Wednesday, June 20, 2012

John W. Quinn (Guest post)

My name is John W. Quinn. I am a Senior Chief Petty Officer, United States Navy (Retired). I joined the Navy in January 1982 and retired in October 2002. During my career I sailed the world on two aircraft carriers, a destroyer, a battleship, even did paperwork and worked out every morning with the Navy SEALs. I trained, molded and led a generation of sailors, many of who are still serving today. It was an honor to serve my country.

Did I mention that I was born with cerebral palsy?

You are probably thinking, “How in the heck did you get into the Navy and serve 20 years? That’s impossible!” It is possible. My recently published memoir titled Someone Like Me – An Unlikely Story of Challenge and Triumph Over Cerebral Palsy details how I was able to accomplish that feat. I kept my CP a secret during my entire military career. My friends didn't know about my disability, the sailors who served with me were unaware, and fortunately my CP went undetected by government officials who could have sent me home for false enlistment. Granted, I'm not in a wheelchair or braces. My CP symptoms are generally mild enough to pass off as injuries, clumsiness, or to hide behind an administrative desk. I got some lucky breaks. Was it difficult to go 20 years with no medical attention, support or care? That's an understatement! So why did I choose to go that route?

I kept my CP hidden for a couple of reasons. First, I didn’t think the Navy would let me enlist. Second, and more important to me, I just wanted the same opportunity as everyone else. I didn't want to be known as “that sailor with CP.” I just wanted to be known as a great sailor – one known for ability, not remembered for his disability.

I am hesitant to use the word disability because it really bothers me. Look at the word again. I am not an English major, but I know that the prefix “dis” means the absence of. So the word disability means the absence of ability. If that’s the case, then yes, I have a disability. I cannot do fractions. In fact, when it comes to anything having to do with math, I struggle mightily.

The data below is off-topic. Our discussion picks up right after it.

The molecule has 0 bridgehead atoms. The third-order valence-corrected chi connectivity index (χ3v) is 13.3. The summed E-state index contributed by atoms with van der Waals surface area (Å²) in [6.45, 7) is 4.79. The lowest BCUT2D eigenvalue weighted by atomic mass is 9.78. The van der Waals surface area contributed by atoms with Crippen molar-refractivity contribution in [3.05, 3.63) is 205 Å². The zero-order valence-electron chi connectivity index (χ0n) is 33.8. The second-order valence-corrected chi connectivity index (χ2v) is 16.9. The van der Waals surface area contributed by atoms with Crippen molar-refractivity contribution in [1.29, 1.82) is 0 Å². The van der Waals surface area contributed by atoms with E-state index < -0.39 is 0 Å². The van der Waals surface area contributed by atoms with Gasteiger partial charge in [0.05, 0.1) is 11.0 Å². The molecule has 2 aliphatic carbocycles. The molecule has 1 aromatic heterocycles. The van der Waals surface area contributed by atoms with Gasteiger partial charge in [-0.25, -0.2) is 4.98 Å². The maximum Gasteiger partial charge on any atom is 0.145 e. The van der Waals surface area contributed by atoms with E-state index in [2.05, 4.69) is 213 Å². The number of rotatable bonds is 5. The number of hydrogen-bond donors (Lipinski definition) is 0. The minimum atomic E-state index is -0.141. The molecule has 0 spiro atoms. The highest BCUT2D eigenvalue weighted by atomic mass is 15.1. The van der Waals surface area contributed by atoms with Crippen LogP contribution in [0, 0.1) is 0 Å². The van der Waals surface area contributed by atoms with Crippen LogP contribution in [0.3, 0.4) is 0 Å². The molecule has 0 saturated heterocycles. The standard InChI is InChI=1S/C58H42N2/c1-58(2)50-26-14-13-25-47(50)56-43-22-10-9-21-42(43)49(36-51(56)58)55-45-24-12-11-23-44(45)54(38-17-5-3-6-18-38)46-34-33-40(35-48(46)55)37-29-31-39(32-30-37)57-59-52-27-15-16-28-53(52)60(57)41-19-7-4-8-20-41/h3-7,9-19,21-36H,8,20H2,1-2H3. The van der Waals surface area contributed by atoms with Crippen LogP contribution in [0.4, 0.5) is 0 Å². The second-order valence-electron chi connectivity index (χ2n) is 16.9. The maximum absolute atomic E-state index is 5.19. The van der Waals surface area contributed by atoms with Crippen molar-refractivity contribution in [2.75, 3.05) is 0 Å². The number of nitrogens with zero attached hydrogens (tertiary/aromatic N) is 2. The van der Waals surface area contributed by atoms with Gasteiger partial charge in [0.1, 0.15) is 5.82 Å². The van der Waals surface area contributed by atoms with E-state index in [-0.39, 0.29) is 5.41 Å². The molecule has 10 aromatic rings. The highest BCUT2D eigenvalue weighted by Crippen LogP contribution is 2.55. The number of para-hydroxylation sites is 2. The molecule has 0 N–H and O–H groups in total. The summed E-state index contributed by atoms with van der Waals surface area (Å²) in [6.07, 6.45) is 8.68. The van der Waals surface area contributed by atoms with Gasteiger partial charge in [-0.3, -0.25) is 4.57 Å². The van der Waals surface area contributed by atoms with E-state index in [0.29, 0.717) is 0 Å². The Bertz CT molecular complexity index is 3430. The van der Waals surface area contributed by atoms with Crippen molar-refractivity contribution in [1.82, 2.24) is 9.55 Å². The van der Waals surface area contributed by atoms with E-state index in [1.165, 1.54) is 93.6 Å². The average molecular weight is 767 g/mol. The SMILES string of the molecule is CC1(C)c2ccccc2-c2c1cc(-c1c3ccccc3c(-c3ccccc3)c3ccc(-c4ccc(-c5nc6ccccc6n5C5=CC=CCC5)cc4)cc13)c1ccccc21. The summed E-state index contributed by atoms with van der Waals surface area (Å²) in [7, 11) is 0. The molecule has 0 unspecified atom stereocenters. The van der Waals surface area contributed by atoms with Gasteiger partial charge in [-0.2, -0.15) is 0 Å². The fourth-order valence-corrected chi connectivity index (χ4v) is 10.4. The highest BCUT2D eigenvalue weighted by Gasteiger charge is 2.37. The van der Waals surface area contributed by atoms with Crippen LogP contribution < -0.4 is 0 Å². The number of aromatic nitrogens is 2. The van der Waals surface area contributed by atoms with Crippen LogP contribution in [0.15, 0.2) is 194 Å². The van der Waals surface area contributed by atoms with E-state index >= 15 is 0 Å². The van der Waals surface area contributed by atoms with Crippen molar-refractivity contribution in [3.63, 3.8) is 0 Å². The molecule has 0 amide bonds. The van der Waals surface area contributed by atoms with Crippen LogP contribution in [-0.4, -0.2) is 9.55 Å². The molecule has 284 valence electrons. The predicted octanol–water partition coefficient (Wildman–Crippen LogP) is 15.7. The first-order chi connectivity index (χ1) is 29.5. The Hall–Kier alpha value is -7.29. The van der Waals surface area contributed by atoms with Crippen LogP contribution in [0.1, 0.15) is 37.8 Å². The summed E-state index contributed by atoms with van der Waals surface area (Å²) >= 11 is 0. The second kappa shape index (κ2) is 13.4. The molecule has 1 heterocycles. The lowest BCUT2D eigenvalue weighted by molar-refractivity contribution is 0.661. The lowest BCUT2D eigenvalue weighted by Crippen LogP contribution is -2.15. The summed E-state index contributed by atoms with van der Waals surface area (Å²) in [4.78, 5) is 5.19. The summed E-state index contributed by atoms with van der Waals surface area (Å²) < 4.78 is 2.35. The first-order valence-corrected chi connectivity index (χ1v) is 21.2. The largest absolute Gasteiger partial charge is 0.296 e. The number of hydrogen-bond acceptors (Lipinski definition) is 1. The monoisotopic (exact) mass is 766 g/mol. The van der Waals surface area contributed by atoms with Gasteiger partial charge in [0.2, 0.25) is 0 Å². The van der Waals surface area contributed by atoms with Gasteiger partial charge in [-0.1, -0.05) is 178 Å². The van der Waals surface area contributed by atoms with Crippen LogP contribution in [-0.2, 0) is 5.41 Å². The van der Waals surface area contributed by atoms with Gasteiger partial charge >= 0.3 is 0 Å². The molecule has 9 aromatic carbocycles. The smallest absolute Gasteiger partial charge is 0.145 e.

But there are many areas of my life in which I am very capable. Some big, others small. Everyone has some ability to offer this world. You just have to find it. It might be hidden deep down inside you, just yearning to come out. I encourage you to not let any handicap hold you back, to not listen to the people that tell you it cannot be done. My parents told me that I could do just about anything that I put my mind to and I believe that to be true for anyone, regardless of obstacles faced. If you don’t push yourself to find your ability, who will? Franklin Delano Roosevelt suffered with polio and became President of the United States. Albert Einstein didn’t talk until the age of three and was severely dyslexic. The English author/poet Milton lost his sight at the age of 43 and then wrote the classic tale Paradise Lost. What would the world be like if these people had given up? Can you imagine FDR saying, “I can’t do it, it’s too hard.”

Have you always wanted to paint but thought it was a waste of time? Perhaps you've felt a strong desire to get up on stage in your community theater but were ridiculed when you shared your dream out loud? I have been laughed at. Most people thought it was nuts for a guy with cerebral palsy to even dream of joining the Navy. Mocking turned to cheers 20 years later when I retired as a Senior Chief Petty Officer. When I decided I wanted to write my memoir, some scoffed. “You’ve never written anything before. “What makes you think you can write a book?” Well, Someone Like Me, An Unlikely Story of Challenge and Triumph over Cerebral Palsy has been in the Amazon Top 100 and just turned into an audiobook!

You might not become President of the United States, discover new math theories, or become a Navy Chief Petty Officer. But then again, you might. So I ask you.

What’s your ability?

To find out more about John and order a copy of Someone Like Me – An Unlikely Story of Challenge and Triumph Over Cerebral Palsy, go to

John W. Quinn Motivational Speaker and Author of Someone Like Me Executive Board Member of the Reaching for the Stars Foundation Website - Email - Twitter @johnwquinn


  1. I really enjoyed reading this post because it just goes to show that whoever you are and whatever you may be faced with, you still may have the ability to do something great in this world.

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